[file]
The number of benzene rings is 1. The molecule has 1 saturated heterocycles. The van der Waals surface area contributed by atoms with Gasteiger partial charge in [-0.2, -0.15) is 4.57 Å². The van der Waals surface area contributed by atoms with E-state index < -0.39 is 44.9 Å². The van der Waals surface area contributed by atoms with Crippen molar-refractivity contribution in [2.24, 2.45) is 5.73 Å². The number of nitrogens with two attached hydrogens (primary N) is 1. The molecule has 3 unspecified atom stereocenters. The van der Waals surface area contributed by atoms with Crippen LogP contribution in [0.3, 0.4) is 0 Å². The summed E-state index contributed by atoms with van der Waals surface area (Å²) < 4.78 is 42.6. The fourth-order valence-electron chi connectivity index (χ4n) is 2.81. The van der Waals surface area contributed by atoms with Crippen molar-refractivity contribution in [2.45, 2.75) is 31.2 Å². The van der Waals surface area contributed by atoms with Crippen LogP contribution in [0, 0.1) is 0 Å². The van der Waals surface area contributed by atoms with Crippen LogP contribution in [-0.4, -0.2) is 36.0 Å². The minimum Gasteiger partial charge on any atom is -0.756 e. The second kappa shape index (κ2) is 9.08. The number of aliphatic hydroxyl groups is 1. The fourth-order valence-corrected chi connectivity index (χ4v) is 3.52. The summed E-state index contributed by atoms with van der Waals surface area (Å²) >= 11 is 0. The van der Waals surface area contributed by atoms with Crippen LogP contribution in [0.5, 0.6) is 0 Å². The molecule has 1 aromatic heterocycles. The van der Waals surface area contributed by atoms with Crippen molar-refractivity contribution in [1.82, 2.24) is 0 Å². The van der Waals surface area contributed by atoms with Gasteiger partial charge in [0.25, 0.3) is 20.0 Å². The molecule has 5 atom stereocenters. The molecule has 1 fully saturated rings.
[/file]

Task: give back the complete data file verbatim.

The number of benzene rings is 1. The molecule has 1 saturated heterocycles. The van der Waals surface area contributed by atoms with Gasteiger partial charge in [-0.2, -0.15) is 4.57 Å². The van der Waals surface area contributed by atoms with E-state index < -0.39 is 44.9 Å². The van der Waals surface area contributed by atoms with Crippen molar-refractivity contribution in [2.24, 2.45) is 5.73 Å². The number of nitrogens with two attached hydrogens (primary N) is 1. The molecule has 3 unspecified atom stereocenters. The van der Waals surface area contributed by atoms with Crippen LogP contribution in [0.3, 0.4) is 0 Å². The summed E-state index contributed by atoms with van der Waals surface area (Å²) < 4.78 is 42.6. The fourth-order valence-electron chi connectivity index (χ4n) is 2.81. The van der Waals surface area contributed by atoms with Crippen molar-refractivity contribution in [2.45, 2.75) is 31.2 Å². The van der Waals surface area contributed by atoms with Crippen LogP contribution in [0, 0.1) is 0 Å². The van der Waals surface area contributed by atoms with Crippen LogP contribution in [-0.4, -0.2) is 36.0 Å². The minimum Gasteiger partial charge on any atom is -0.756 e. The second kappa shape index (κ2) is 9.08. The number of aliphatic hydroxyl groups is 1. The fourth-order valence-corrected chi connectivity index (χ4v) is 3.52. The summed E-state index contributed by atoms with van der Waals surface area (Å²) >= 11 is 0. The van der Waals surface area contributed by atoms with Crippen LogP contribution in [0.5, 0.6) is 0 Å². The molecule has 1 aromatic heterocycles. The van der Waals surface area contributed by atoms with Crippen molar-refractivity contribution in [1.82, 2.24) is 0 Å². The van der Waals surface area contributed by atoms with Gasteiger partial charge in [0.25, 0.3) is 20.0 Å². The molecule has 5 atom stereocenters. The molecule has 1 fully saturated rings.